Presenting and coping with nerves.

– Posted in: Business, Presentations, Training, Wellbeing

I recently did a presentation that did not go as I had anticipated. As soon as I started to speak, I began to feel slightly nervous. I would describe my experience as suddenly slipping into a poor quality of thought. I think that the actor George Jessel (1898–1981) described my situation very well:

“The human brain starts working the moment you are born and never stops until you stand up to speak in public.”

My presentation was about the structure of presentations so; I was effectively, standing up to tell people how to do presentations. As I started to speak, I had a thought: I would not be able to create any credibility, as a “key person of influence” with regard to presenting, if I delivered a poor presentation.

Having attended several presentations, run by Business Biscotti at their business-networking meeting in Brentwood, I had been confident that my presentation would go well. In the past, the presentations were delivered to a small group of people around a table. However, on this occasion, the event was very well attended and we had to move into a larger room to accommodate my audience.

I had made a conscious decision not to use any notes. In this way, I could demonstrate that having a clearly defined structure could enable a person to deliver a concise presentation without notes.

Needless to say, on several occasions I lost my way and had to collect my thoughts. Also, I experienced time distortion – I thought that time was going slower than it actually was so I left my prepared structure to reiterate what I had said. This caused me to take up more of my audience’s time for no reason – other than my insecure thinking of the moment.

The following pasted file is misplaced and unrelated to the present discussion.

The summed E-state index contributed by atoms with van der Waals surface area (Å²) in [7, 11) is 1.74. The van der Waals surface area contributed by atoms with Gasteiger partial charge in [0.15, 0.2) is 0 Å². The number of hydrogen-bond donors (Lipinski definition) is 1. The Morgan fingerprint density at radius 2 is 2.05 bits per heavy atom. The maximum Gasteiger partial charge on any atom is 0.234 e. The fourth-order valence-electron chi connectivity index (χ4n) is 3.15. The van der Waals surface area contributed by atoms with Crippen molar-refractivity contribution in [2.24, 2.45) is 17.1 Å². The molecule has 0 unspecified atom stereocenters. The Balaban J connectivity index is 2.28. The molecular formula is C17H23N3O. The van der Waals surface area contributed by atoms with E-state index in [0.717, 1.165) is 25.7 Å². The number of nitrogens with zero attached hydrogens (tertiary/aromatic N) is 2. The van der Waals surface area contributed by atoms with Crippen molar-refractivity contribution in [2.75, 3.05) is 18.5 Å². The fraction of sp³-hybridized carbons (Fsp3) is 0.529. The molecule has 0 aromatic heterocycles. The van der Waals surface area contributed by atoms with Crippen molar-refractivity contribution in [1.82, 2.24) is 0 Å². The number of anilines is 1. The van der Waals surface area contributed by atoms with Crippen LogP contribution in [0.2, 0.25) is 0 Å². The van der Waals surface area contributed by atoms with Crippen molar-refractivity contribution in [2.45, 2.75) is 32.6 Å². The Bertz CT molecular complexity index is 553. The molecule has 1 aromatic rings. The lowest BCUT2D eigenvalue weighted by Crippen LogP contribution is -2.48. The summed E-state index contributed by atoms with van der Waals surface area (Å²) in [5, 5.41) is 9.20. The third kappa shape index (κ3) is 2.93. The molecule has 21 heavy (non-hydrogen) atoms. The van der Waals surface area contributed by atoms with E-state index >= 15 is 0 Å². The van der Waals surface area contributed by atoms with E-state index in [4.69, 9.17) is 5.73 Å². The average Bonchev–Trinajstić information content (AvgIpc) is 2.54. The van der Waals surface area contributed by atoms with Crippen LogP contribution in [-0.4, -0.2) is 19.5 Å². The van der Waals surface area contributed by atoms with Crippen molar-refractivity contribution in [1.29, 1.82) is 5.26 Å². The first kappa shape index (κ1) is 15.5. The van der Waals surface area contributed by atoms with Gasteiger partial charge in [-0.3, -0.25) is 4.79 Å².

Given that insecure thinking, I have no way of knowing how well I was able to communicate my message. I am just left with a feeling that I did not perform to the best of my abilities.

I have learnt from this experience and will always have notes, in the form of a “mind map”, to hand. In addition, I will do more rehearsing than I did on this occasion. I knew the subject well and will “bang on” about it to anyone who will listen – but an informal conversation is very different to a formal presentation.

I hope that I adhered to the advice of the American operatic soprano, musical theatre actress, and self-help guru, Dorothy Sarnoff (1914–2008).

“Make sure you have finished speaking before your audience has finished listening.”

Please may I ask anyone who attended my presentation to leave some comments below?

5 Comments… add one

Richard Pond July 10, 2012, 10:10 am

Hi Steve, I thought the presentation was excellent as always. Steve worked with me earlier on in the year with my presentations skills on a 1-2-1 basis and we covered mind maps and structure and I agree with the above the more you prepared the better you feel. I would advise seeking professional help if you have any problems talking to large numbers of people and I would certainly recommend Steve for this task.

Martin Engleman July 10, 2012, 11:30 am

Hi Steve, the content of your presentation was, as always, excellent, but you obviously had some memory/concentration lapses.

I experience this myself at intervals when taking instructions from my Will Writing and LPA clients, simply because there are a wide number of topics and legal points to cover, and naturally clients interject with questions and queries, such that I sometimes lose track of my thread immediately before the ‘interruption’.